Politics

Detainees in Afghanistan: Why are our soldiers allowed more secrets than our spies?

In honour of David Beatson and after the Inspector-General of Intelligence and Security’s report into our spies’ work in Afghanistan, I’m re-surfacing some of Beatson’s posts from 2008 and 2009 asking questions about how our soldiers handled detainees

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The best way through to the end of life

Conscience and consultation are good paths through the mire of emotional and controversial policies such as euthanasia. But referendums are key to ensuring voters are heard

The End of Life bill has been read a second time and is now heading for the House for further debate. Personally, I support the proposal. I don't ever expect to take advantage of the Bill's provisions myself, but as I see this is it my life – inasmuch as it is possible, how I end it should be my decision and mine alone.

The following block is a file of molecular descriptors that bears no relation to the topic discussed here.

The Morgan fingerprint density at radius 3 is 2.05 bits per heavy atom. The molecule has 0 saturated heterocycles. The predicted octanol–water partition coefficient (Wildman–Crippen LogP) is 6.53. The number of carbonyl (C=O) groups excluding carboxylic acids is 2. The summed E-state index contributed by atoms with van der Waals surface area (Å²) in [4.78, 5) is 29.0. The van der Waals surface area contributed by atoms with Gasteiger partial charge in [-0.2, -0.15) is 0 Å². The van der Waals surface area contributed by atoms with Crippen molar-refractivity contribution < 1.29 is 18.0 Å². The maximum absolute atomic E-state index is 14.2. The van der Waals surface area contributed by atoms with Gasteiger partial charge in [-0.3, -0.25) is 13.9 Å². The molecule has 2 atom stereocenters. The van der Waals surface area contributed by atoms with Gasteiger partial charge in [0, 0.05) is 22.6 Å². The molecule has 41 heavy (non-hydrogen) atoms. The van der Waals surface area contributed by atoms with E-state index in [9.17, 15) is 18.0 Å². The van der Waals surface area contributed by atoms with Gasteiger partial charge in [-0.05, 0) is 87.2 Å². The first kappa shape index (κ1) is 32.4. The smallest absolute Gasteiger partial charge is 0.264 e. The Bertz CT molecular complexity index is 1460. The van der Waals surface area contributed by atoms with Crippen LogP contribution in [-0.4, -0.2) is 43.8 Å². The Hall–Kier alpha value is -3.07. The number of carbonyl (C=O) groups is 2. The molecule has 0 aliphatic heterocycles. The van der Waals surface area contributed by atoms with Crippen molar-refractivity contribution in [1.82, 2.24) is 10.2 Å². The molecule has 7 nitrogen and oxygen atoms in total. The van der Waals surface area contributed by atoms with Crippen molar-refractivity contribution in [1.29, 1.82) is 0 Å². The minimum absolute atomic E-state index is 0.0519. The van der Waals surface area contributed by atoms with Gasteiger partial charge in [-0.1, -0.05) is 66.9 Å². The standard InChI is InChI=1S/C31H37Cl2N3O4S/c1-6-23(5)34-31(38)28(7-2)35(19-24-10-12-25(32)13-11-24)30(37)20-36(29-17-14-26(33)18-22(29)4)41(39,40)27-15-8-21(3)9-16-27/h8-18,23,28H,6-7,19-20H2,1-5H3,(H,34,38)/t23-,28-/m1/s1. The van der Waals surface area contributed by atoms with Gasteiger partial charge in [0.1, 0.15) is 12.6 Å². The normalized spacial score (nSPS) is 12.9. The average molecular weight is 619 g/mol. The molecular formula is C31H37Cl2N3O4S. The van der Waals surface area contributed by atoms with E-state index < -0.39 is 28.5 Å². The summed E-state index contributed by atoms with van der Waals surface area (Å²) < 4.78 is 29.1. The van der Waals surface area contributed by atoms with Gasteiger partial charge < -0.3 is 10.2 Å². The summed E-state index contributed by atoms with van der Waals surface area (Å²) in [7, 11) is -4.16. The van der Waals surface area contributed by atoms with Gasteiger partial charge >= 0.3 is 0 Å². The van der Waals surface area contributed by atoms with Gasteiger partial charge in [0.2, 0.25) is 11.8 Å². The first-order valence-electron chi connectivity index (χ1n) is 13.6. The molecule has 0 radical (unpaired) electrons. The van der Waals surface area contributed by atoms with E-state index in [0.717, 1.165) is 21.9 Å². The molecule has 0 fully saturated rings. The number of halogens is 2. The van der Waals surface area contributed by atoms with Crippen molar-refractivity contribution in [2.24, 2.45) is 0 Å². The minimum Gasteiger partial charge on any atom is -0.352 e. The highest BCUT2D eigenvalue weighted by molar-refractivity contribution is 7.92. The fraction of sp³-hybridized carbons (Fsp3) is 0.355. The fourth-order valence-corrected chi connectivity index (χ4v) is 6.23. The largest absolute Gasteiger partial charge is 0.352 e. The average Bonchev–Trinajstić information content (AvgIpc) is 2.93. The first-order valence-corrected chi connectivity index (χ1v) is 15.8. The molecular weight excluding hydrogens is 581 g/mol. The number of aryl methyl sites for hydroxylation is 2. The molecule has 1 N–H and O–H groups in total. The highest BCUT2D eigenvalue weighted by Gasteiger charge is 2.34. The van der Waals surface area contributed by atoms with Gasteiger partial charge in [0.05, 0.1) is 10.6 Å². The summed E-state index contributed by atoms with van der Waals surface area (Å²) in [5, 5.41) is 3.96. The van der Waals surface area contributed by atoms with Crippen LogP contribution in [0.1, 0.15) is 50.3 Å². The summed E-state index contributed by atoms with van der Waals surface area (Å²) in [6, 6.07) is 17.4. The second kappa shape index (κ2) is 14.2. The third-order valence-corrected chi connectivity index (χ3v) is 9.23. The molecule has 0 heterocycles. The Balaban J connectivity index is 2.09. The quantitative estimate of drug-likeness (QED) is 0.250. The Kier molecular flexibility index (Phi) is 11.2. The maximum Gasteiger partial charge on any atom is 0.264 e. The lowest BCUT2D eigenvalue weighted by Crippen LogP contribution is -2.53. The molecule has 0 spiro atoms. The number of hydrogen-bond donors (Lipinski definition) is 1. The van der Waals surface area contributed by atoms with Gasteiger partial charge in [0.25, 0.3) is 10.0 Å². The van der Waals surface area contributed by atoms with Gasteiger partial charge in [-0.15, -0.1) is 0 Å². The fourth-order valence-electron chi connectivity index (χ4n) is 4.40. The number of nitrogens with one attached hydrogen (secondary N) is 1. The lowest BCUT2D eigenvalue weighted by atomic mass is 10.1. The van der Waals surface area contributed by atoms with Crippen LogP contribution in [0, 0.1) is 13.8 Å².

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The emergence of the Third Way: From Douglas to Clark (via Clinton & Co)

In part three, after the new right revolution of the 1980s, social democratic parties such as Labour were searching their souls. Then came new ideas and new 'third way' leaders such as Bill Clinton and Tony Blair, with answers to the identity crisis

First way – the state, Keynesian demand management, the working class as the base of support. Second way – free-market, reduce the scope of the state and cut taxes, relative indifference to social justice. Third Way – well that's the question.

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Let's keep things in proportion, shall we?


Would permitting terminally ill people to obtain a consenting doctor's help to end their life really undermine our entire system of law? Yeah ... nah.

Grant Illingworth QC is concerned that if David Seymour’s End of Life Choice Bill is enacted, we somehow would be breaching the social contract on which our entire system of law rests.

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